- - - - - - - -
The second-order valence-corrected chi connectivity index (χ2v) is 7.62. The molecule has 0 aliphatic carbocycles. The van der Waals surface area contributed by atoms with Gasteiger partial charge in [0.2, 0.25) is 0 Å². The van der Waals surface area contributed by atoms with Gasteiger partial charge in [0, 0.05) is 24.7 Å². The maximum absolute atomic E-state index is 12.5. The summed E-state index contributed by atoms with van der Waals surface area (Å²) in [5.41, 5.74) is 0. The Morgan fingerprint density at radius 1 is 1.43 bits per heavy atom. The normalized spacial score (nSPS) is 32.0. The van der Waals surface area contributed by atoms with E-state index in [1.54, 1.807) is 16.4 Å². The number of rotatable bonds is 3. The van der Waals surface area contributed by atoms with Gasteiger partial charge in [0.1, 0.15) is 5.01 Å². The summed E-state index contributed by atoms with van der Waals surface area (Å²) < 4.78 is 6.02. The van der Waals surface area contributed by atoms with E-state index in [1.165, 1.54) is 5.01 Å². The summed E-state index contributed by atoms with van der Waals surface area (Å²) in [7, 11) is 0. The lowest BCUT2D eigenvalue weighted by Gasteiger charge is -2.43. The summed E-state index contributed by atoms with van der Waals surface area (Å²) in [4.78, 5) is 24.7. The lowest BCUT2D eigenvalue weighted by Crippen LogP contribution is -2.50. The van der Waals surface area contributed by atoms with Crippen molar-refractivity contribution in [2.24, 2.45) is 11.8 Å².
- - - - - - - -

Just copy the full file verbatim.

The second-order valence-corrected chi connectivity index (χ2v) is 7.62. The molecule has 0 aliphatic carbocycles. The van der Waals surface area contributed by atoms with Gasteiger partial charge in [0.2, 0.25) is 0 Å². The van der Waals surface area contributed by atoms with Gasteiger partial charge in [0, 0.05) is 24.7 Å². The maximum absolute atomic E-state index is 12.5. The summed E-state index contributed by atoms with van der Waals surface area (Å²) in [5.41, 5.74) is 0. The Morgan fingerprint density at radius 1 is 1.43 bits per heavy atom. The normalized spacial score (nSPS) is 32.0. The van der Waals surface area contributed by atoms with E-state index in [1.54, 1.807) is 16.4 Å². The number of rotatable bonds is 3. The van der Waals surface area contributed by atoms with Gasteiger partial charge in [0.1, 0.15) is 5.01 Å². The summed E-state index contributed by atoms with van der Waals surface area (Å²) < 4.78 is 6.02. The van der Waals surface area contributed by atoms with E-state index in [1.165, 1.54) is 5.01 Å². The summed E-state index contributed by atoms with van der Waals surface area (Å²) in [7, 11) is 0. The lowest BCUT2D eigenvalue weighted by Gasteiger charge is -2.43. The summed E-state index contributed by atoms with van der Waals surface area (Å²) in [4.78, 5) is 24.7. The lowest BCUT2D eigenvalue weighted by Crippen LogP contribution is -2.50. The van der Waals surface area contributed by atoms with Crippen molar-refractivity contribution in [2.24, 2.45) is 11.8 Å².